Isoflurane is a halogen-based gas which causes muscle relaxation and unconsciousness.  It used to be used in human medicine, but is now principally used in veterinary medicine and research.

Gaseous anesthetics require more equipment than injectible anesthetics.  In addition to the vaporizer and assorted tubes and hoses, a scavenging system must be used.  Scavengers gather up leftover gases to prevent worker exposure.  Charcoal canisters which absorb residual gases are a common form of passive scavenging, while various types of ventilated hoods can be used for active scavenging.  Never use anesthetics without a proper scavenging system!  Chronic isoflurane exposure has been linked to cognitive decline.

[Aside: I had some bad exposure to isoflurane in the past and it is like being in a fog – you just can’t think.  Little bit terrifying.  Thank God for new careers!  Computers can only ruin my posture and eye sight! … ]

But using all this complicated equipment has it’s advantages!  The vaporizer allows the technician to control precisely how much gas is being delivered to the animal.  If you need to increase or decrease it, you know exactly how much you are raising or decreasing the dosage.  It is much harder to accidentally cause an overdose.  As well, since the gas is being continually delivered, there is no risk that the animal might being to wake up in the middle of a procedure.

For the animals, recovery from isoflurane is much, much quicker than recovery from ketamine-zylazine.  Isoflurane is excreted entirely via the lungs – no residual chemical is left in the system.  So once an animal is removed from the gas flow, it beings to recover immediately.   Full recovery occurs in only a few minutes and aside from regular post-surgical care, rodents do not generally require additional monitoring.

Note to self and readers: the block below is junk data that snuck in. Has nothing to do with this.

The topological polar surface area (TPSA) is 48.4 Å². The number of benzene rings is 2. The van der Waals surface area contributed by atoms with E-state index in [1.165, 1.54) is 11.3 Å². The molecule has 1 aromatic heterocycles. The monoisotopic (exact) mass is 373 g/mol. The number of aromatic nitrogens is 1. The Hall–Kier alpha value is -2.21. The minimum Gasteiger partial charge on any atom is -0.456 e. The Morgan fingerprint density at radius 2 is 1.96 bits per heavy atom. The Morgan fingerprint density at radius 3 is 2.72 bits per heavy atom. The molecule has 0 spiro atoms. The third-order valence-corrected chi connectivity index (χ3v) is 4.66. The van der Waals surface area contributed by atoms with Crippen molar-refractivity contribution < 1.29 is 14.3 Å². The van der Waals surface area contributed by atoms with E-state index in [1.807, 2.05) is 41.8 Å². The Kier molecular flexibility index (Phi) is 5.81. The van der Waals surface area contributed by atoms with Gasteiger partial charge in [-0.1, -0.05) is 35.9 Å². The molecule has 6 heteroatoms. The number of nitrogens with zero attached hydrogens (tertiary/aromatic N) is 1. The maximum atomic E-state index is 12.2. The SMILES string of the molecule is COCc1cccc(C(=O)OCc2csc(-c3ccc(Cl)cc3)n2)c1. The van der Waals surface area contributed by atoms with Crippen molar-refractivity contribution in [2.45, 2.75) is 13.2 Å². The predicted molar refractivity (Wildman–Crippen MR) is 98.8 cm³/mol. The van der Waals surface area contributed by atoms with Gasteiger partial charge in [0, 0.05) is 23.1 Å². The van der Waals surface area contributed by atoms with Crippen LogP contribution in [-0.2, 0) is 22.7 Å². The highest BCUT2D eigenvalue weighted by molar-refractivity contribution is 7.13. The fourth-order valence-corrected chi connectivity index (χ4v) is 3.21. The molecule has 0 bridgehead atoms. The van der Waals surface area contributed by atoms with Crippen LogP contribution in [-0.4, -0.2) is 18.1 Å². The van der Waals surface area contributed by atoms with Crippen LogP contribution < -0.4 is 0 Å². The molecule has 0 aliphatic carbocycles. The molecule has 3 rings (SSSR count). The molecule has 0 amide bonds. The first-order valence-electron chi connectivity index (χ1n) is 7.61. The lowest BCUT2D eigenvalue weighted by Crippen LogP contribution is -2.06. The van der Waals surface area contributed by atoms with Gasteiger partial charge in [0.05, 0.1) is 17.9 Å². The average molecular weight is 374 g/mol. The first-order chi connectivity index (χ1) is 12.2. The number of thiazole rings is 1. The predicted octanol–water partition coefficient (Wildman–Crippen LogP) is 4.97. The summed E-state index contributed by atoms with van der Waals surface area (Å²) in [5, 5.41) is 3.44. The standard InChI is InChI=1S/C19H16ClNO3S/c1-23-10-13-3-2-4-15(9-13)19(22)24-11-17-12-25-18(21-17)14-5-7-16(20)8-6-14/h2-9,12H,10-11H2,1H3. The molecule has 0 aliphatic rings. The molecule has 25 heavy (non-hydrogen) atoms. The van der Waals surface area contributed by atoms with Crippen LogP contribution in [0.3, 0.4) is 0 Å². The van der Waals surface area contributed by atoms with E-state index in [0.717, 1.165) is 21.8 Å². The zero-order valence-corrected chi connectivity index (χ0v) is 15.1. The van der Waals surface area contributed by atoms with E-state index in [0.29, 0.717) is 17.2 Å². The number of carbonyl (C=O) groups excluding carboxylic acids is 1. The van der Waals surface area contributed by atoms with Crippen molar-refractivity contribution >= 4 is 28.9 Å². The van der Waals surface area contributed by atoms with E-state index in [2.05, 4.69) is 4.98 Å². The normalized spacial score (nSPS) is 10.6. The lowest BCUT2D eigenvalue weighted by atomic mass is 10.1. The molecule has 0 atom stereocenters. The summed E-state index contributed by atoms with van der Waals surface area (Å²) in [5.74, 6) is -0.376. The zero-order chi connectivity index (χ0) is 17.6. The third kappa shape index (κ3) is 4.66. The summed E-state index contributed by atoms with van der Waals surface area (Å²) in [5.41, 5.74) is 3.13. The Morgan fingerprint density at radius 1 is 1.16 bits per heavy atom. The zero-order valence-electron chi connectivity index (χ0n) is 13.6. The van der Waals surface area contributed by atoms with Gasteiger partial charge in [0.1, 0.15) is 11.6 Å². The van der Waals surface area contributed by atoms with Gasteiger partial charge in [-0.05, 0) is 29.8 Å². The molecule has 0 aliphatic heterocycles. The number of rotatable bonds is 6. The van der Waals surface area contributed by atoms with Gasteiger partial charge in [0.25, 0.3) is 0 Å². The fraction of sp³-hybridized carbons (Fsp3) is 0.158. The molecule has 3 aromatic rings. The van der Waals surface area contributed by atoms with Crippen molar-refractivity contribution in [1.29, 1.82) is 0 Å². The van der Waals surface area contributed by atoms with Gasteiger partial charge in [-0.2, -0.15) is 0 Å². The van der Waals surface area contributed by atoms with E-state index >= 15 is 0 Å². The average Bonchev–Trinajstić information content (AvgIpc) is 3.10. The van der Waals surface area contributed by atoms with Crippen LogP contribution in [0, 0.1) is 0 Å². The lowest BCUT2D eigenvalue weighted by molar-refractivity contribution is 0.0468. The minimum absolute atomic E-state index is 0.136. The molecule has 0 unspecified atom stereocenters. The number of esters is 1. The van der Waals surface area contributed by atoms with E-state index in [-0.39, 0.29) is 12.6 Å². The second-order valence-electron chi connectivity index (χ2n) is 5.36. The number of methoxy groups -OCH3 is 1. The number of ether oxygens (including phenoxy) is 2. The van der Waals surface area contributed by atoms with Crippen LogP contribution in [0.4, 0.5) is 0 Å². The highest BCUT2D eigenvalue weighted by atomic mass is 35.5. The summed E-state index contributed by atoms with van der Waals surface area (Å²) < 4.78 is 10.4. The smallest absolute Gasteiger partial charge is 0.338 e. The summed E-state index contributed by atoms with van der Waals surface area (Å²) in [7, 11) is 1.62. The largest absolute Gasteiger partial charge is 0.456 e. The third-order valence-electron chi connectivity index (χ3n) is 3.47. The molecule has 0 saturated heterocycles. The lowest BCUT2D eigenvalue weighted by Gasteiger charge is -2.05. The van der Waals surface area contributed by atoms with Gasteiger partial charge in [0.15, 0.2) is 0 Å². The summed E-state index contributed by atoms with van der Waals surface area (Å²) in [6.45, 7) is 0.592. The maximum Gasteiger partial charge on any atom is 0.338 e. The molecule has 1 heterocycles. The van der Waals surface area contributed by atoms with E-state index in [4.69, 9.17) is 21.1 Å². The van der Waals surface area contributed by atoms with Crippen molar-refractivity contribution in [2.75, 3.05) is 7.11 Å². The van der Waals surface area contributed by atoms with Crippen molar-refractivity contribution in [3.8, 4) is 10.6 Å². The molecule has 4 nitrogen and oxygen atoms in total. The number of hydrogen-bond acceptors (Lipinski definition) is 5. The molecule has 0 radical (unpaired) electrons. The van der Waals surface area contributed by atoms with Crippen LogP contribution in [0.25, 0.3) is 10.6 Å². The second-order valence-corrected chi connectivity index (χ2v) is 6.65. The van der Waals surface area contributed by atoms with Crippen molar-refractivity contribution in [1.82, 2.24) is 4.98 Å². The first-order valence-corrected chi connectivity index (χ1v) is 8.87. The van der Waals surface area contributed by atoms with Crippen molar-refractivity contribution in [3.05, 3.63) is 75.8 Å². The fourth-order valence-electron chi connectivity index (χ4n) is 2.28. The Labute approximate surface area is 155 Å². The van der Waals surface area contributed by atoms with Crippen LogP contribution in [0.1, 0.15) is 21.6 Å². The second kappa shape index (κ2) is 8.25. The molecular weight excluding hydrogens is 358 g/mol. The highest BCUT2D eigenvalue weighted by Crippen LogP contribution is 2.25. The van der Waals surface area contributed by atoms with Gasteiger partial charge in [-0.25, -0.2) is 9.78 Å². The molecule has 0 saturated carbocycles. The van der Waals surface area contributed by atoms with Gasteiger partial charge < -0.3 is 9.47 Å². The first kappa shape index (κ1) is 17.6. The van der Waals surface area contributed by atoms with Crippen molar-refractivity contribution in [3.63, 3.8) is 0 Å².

Unfortunately, isoflurane does not provide any analgesic properties aside from unconsciousness during the procedure.  So, analgesic must still be given before and after surgical procedures.

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In my last post, I introduced biogeography as a field which studies how populations and species are distributed.  Distribution is influenced by many factors including biotic factors.  It is a catch-all term which refers to factors relating or due to the biology of the the species, and may include dispersal ability, interspecies interactions, and breeding systems.

Dispersal ability

Dispersal ability is a measure of how well a species can spread from its original home and includes aspects such as fecundity, migratory ability, adaptability and gamete dispersal.  Fecundity describes the reproductive ability of a species.  Migratory ability describes how mobile a species is, and how able it is to move from one habitat to another.  Adaptability measures how well species can adapt to new habitats, such as after a dispersal event.  Gamete dispersal looks at how far a species can disperse its gametes and how well those gametes do after dispersal.